which built following a high-pass Birdcage coil. The antenna is mounted outside a
glass tube. The RF antenna consists of 16 copper legs (Fig. 2.9), equally spaced
interconnected with capacitors, each copper leg current has parasitic time delayed
(s1–1 … s1–16). We consider for simplicity that all copper legs parasitic time delayed
are equal (s1–1 = s1–2 =  = s1–16) and the voltages on delay units (Ve ) are
neglected Ve ! e. There is a delay in each Copper leg current
I1 ðt  s11 Þ; . . .; I16 ðt  s116 Þ. We consider all interconnected capacitor values are
the same (C) and all antenna elements inductance values are the same (L). CA1 ¼
CA2 ¼    ¼ CA16 ¼ C ; CB1 ¼ CB2 ¼    ¼ CB16 ¼ CL1 ¼ L2 ¼    ¼ L16 ¼ L ;

Fig. 2.9 Schematic of the


16-leg cylindrical (Birdcage)
RF network antenna (closed) Copper
legs
delays τk
(k=1..16)

τk
2.3 Cylindrical RF Network Antennas for Coupled Plasma Sources … 197

Fig. 2.10 Upper view of


16-leg cylindrical RF antenna

IL1 ¼ I1 ; IL2 ¼ I2 ; . . .; IL16 ¼ I16 : We choose first case: antenna network is fed by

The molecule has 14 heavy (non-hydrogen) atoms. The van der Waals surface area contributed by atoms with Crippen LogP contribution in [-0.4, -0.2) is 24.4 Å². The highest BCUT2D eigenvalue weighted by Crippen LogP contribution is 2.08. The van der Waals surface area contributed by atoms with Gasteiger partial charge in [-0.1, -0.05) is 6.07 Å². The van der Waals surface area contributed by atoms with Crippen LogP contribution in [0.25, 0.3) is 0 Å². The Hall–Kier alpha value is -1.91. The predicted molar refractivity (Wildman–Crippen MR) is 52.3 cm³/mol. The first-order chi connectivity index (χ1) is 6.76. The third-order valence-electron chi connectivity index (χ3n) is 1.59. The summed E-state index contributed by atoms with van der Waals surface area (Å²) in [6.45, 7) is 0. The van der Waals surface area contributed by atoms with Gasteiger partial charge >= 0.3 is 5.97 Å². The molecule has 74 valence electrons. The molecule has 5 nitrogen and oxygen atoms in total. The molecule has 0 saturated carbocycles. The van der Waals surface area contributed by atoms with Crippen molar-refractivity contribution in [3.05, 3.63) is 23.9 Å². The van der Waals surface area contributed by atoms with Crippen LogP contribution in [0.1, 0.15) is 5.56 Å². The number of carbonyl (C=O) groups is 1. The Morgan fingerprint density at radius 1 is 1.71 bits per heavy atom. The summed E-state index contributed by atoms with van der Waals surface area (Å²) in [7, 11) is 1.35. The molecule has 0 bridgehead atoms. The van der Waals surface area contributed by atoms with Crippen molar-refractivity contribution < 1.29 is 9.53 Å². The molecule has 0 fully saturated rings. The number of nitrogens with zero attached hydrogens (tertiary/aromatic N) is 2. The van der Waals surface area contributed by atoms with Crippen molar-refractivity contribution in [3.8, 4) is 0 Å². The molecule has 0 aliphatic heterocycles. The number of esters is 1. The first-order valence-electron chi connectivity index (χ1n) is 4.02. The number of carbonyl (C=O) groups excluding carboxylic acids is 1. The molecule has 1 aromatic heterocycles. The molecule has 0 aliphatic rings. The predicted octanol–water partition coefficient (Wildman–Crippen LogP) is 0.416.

the transmitter unit (S1 = OFF, no direct RF feeding). The upper view of 16-leg
cylindrical RF antenna network described in Fig. 2.10.
The lower view of 16-leg cylindrical RF antenna network described in Fig. 2.11.
Cylindrical RF network antenna system can represent as round strip of capacitors
and inductors (Figs. 2.12 and 2.13). The schematic contains RF feeding signal, S1
switch (S1 = ON for direct RF signal feeding, S1 = OFF for RF signal transmitter
feeding). The upper network connecting nodes are A1, A2,…,A16 and the lower
network connecting nodes are B1, B2,…,B16. Antenna copper leg current parasitic
delays are represented by delay units Tau1–1…Tau1–16 (s11 ; . . .; s116 ). Rp is the
parasitic resistance of RF feeding point (A1). The upper system spaced capacitors
are CA1,…,CA16 and the lower system spaced capacitors are CB1,…,CB16.

Fig. 2.11 Lower view of


16-leg cylindrical RF antenna
198 2 Microwave Elements Description and Stability Analysis

Fig. 2.12 16-leg cylindrical RF antenna strip (feeding side)

Fig. 2.13 16-leg cylindrical RF antenna strip (ground side)

d d
ICA1 ¼ CA1  ðVA1  VA2 Þ; ICA2 ¼ CA2  ðVA2  VA3 Þ ;
dt dt
d d
ICA3 ¼ CA3  ðVA3  VA4 Þ; . . .; ICA7 ¼ CA7  ðVA7  VA8 Þ
dt dt
dVA8 d
ICA8 ¼ CA8  ; ICAk ¼ CAk  ðVAk  VAðk þ 1Þ Þ ; k ¼ 1; . . .; 7 ;
dt dt
d d
ICA16 ¼ CA16  ðVA1  VA16 Þ; ICA15 ¼ CA15  ðVA16  VA15 Þ
dt dt
d d
ICA14 ¼ CA14  ðVA15  VA14 Þ; . . .; ICA10 ¼ CA10  ðVA11  VA10 Þ ;
dt dt
dVA10 d
ICA9 ¼ CA9  ; ICAl ¼ CAl  ðVAðl þ 1Þ  VAl Þ ; l ¼ 10; . . .; 15
dt dt